The global #MeToo hashtag campaign encouraging victims of sexual abuse and harassment to speak out has sparked calls for better strategies to prevent sexual harassment and assault in Hong Kong's Protestant churches after a pastor was named and shamed on social media in April.
A recent online survey carried out by the Hong Kong Christian Council in the wake of #MeToo found 55 reports of sexual harassment and assault from church-goers or people who knew about incidents involving others in the same church.
One in five of the cases involved allegations of rape or attempted rape, while other reports included inappropriate touching, e-mails or messages or "gestures" between August 2017 and April 2018, local media reported.
The Council's report, titled "No More Silence," found that 17 percent of the victims were forced to engage in some form of sexual activity.
The Council has called on the city's churches to develop and publish anti-sexual harassment and abuse policies, and to educate congregations, lay staff and clergy about how to report such cases.
Jessica Tso, of the Hong Kong Christian Council Gender Justice Group, said the reports came from a variety of different churches.
"The organizational structure of churches is pretty hierarchical, and very precise about that hierarchy," Tso told RFA. "Sexual harassment is usually very closely linked to power, and we have seen a lot of cases reported in which the perpetrators are pastors and teachers, generally higher-ranking than the victims."
"It's pretty easy for them to prey on less powerful people because they use the fact that they are widely trusted by the public," she said.
An employee who answered the phone at the the Hong Kong Christian Council declined to provide any details of the cases, however.
Wong Ka Fai, chaplain in the theology department of the Chinese University of Hong Kong, said the close bonds forged in churches can sometimes lead to a blurring of personal boundaries.
"Churches are a bit like a big family where everyone has known each other for quite a long time, so if some people have such intentions, and are confused about boundaries, then sexual harassment can happen," Wong said.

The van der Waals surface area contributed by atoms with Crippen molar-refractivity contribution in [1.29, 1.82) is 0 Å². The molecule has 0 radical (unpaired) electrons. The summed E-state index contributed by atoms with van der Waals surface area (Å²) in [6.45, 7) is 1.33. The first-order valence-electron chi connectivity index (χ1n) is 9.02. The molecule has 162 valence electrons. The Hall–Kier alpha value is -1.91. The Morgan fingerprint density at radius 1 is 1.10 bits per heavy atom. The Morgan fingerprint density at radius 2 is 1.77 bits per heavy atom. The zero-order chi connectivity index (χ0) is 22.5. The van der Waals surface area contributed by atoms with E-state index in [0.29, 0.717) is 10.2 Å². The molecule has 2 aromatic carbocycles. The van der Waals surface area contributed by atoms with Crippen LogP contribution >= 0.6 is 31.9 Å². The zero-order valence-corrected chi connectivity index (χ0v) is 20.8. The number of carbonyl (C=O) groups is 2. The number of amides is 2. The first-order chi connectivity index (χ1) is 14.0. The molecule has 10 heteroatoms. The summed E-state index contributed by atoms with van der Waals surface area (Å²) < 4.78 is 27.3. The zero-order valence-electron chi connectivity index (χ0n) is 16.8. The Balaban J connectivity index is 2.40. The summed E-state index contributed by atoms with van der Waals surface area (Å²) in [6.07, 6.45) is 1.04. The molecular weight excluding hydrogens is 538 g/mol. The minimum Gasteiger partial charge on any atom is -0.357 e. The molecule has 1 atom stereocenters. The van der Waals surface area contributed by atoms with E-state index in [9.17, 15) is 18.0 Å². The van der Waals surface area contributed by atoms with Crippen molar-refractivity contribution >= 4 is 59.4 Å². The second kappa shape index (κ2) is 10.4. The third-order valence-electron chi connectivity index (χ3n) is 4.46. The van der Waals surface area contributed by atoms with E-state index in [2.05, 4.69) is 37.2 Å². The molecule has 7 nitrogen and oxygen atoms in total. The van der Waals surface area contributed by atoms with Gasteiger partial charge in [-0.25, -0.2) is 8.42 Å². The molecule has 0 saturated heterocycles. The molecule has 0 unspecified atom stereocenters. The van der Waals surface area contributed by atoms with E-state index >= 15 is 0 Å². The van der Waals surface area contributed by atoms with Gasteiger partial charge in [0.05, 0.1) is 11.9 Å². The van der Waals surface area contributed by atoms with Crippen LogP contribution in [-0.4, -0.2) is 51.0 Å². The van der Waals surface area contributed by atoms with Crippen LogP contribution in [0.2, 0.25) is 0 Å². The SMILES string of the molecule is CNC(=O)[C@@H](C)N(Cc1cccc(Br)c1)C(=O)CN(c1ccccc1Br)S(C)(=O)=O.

"Many of the victims aren't afraid to speak out, but they are concerned about the relationships with their leaders, teachers and pastors, because these are people who they respect greatly," he said. "[They may feel that] these things will damage reputations."
Churches not used to public criticism
Wong cited the firing in April of Brotherly Love Swatow Baptist Church pastor Ngai Lap-yin. Ngai admitted last week that he had behaved "inappropriately" and harmed women from the church. The victims had complained about him via social media.
Ngai said he turned himself in to police last week, and said he is willing to stand trial over the allegations.
Wong said churches are unused to facing up to such public criticism, but that they must.
"Maybe they think that they have their own methods of dealing with such things, but if you don't handle them well in this day and age, there are reports on social media and mainstream media that will effectively supervise them, and they have to deal with this," he said.
"The situation at the Brotherly Love Swatow Baptist Church was allowed to slide for a long time," he said.
Linda Wong, executive director of the Association Concerning Sexual Violence Against Women, said her organization has received some 3,500 reports of sexual abuse and harassment since it was set up 17 years ago.
She said churches have a responsibility to formulate guidelines and policies to deal with such cases, so that victims know that they have the right to complain.
"It is also necessary to formulate policies to prevent sexual harassment," Wong said. "Strictly handling complaints of sexual harassment, or arranging training for churches can only help their members."
"When such issues arise, at the very least, the church should take initial steps to deal with it, because most church members are very unlikely to take it to the police in the first instance," she said. "Churches must also educate their congregations on such matters; this is even more important."
Woo Chi-wai, director-general of Hong Kong Church Renewal Campaign, said it is currently too difficult to investigate pastors suspected of sexual harassment independently of their church.
He said Hong Kong churches typically handle sexual harassment cases poorly, with less developed policies than those found in the United States, for example.
Reported by Lau Siu-fung for RFA's Cantonese Service. Translated and edited by Luisetta Mudie.